Gilliam's Don Quixote is finally finished, but I wonder if it was worth the wait. The film takes an awfully long time to get up to steam, Driver is a bit too committed to his role of obnoxious American and Gilliam's fantasy elements feel somewhat scattered and out of focus. The finale is better, but it takes quite a while to get there.
An atmospheric and somewhat quirky look at the later years of Howard Hughes, written, directed and played by Warren Beatty. Ehrenreich and Collins are good, the star-studded secondary cast is on point too. Not the flashiest of films, but it's amusing and not too serious, which makes it a little easier to deal with the rather running time.
A light and breezy comedy that rests on the shoulders of Anna Faris. She does well with her character, the rest of the cast is largely dependent on her. The House Bunny is hardly standout material, but in a time largely deprived of pure comedies it makes for a nice little diversion. Not bad, if you know what you're getting yourself into.
Starts off as a documentary that aims to explore the relationship between people and the sea, but ends up a surfer doc. There's nothing inherently wrong with that, apart from the fact that the whole thing lacks focus and has very little to say, besides "surfing rocks". Some nice footage of the sea and one or two interesting stories, but overall it's a little dull.
Pretty amusing film that makes the best of its formulaic setup. Sandler and Aniston are a nice duo, the locations are summery and rich and the comedy is overall pleasant. It's not very edgy or sharp, but the whole thing is delivered with a wink and although the film's aspirations are quite limited, it results in decent filler.
Something about the exploitation of pop musicians and brain replication. Black Mirror is repetitive, unoriginal and lazy to the core, which could be extremely meta, but I doubt it. As an anthology series it's one big waste of potential. A boring, derivative and simplistic slice of sci-fi that does nothing to dissolve my bias against TV series.
A pleasantly destructive episode in the Gojira film series. Not too much time for politics and drama on the side, this film is about big beasts destroying cities and smashing each other. Destroyer is a formidable enemy, Gojira himself is tough as nails and the scenery appears to be extra explosive. Jolly good fun indeed.
A very poor effort by De Palma. I'm sure he's aware that this film isn't quite up to par with his earlier work, but the need to make films must still be strong. The acting was horrific, the film looked cheap, there was no tension, no atmosphere, no nothing really. I think it's time for De Palma to seriously consider retirement, because this doesn't look well on his resume.
Another tame Black Mirror segment that feels hardly related to the main series. Some oldskool critique on social media and smartphone addiction, apart from that it's just a somewhat boring and predictable hostage thriller. It lacks proper direction, an interesting story and decent acting, it's just more TV mediocrity.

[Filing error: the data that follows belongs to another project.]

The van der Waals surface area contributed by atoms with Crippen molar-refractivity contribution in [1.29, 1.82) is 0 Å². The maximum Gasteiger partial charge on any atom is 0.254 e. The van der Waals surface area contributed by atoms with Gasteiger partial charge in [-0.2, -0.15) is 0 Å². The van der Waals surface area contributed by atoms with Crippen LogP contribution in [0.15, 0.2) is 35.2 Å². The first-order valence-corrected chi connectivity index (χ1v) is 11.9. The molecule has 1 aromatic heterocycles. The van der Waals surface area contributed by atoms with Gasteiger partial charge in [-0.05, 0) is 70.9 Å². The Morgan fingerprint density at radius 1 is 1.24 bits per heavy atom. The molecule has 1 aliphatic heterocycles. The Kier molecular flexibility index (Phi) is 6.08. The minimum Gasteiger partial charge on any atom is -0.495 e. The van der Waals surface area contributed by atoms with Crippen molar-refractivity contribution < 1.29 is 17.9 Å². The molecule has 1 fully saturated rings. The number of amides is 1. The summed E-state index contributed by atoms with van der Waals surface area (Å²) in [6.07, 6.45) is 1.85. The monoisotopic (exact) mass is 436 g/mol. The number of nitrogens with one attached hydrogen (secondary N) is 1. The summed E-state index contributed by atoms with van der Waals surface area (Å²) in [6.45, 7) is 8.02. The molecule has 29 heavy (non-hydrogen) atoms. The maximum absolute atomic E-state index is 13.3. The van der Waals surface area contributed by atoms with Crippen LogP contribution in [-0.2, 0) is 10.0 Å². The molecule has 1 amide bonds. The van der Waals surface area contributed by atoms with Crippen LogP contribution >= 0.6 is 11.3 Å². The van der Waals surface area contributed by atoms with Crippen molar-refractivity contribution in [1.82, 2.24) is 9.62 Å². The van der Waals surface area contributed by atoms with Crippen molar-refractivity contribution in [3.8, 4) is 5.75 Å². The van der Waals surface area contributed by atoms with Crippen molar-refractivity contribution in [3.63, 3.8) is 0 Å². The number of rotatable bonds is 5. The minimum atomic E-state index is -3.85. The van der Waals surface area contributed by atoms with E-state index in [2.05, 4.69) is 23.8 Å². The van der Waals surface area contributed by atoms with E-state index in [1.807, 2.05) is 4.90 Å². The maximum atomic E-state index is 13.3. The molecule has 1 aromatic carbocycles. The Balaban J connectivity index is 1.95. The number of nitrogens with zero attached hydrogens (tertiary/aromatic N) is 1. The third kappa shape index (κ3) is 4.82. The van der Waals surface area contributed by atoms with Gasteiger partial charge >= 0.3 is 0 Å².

I don't mind horror films with a slow build-up, but there has to be a worthwhile pay-off. Sweet, Sweet Lonely Girl keeps its cards close to its chest for almost the entire running time, only to end with a rather tame and derivative finale. It's a shame because the setup was pretty solid, sadly it ended with a whimper.
Less focus on romance means more time for comedy and stunts. Go West is another illustration of Keaton's strengths and weaknesses. Even though it's one of his longer films, it never runs out of steam. Keaton himself is amusing, his companion is too and the build-up is pretty solid. One of Keaton's finer films.
A fine follow-up to the original series. The level of animation is slightly higher this time around, the demons on the other hand are a little less inventive. And so it evens out quite neatly. It's a series that is starting to show its age, but there's enough fun to be had with the lore and legends of the three-eyed people and their adversaries.
Films with a clever and original concept are quite rare, films that can cash in on that potential even rarer. Dave Made a Maze is the perfect film for a first-time director. With limited means Watterson made something bizarre, wondrous and unique, not depending too much on the goodwill of his audience. I dearly hope this isn't the last we'll hear of him.
Can't really fault the film for trying, but Foster and Dennis tried to do a little too much here. The setup interesting enough, but without a proper budget and without the proper restraint this is a very difficult idea to pull off. And so Time Trap turned out to be quite cheesy and silly, rather than grand and adventurous.
Even with Avengers behind us, Marvel still isn't ready to slow down. The umpteenth sequel in the X-Men saga is another melodramatic, ill-conceived and poorly directed Marvel film, barely saved from total cringe by an explosive, action-packed finale. It's become impossible to keep track of these franchises, on the other hand they all look the same to me.
By far one of the most ridiculous entries in the entire series. Black Mirror has always been very tech doom centred, but this was on a whole other level. Both story and execution are laughable, I felt bad for the actors, who had to be all gloomy and serious until the very end. This is definitely a low point, even for Black Mirror.
A story with literary roots that mixes fantasy, mystery and horror elements. It's a pretty conceptual genre film, so much in fact that Balagueró gets a little lost in the plot. It's an interesting story with enough potential to be great, but in the end the film lacks a little punch. Not one of Balagueró's best films, but still a worthy addition to his oeuvre.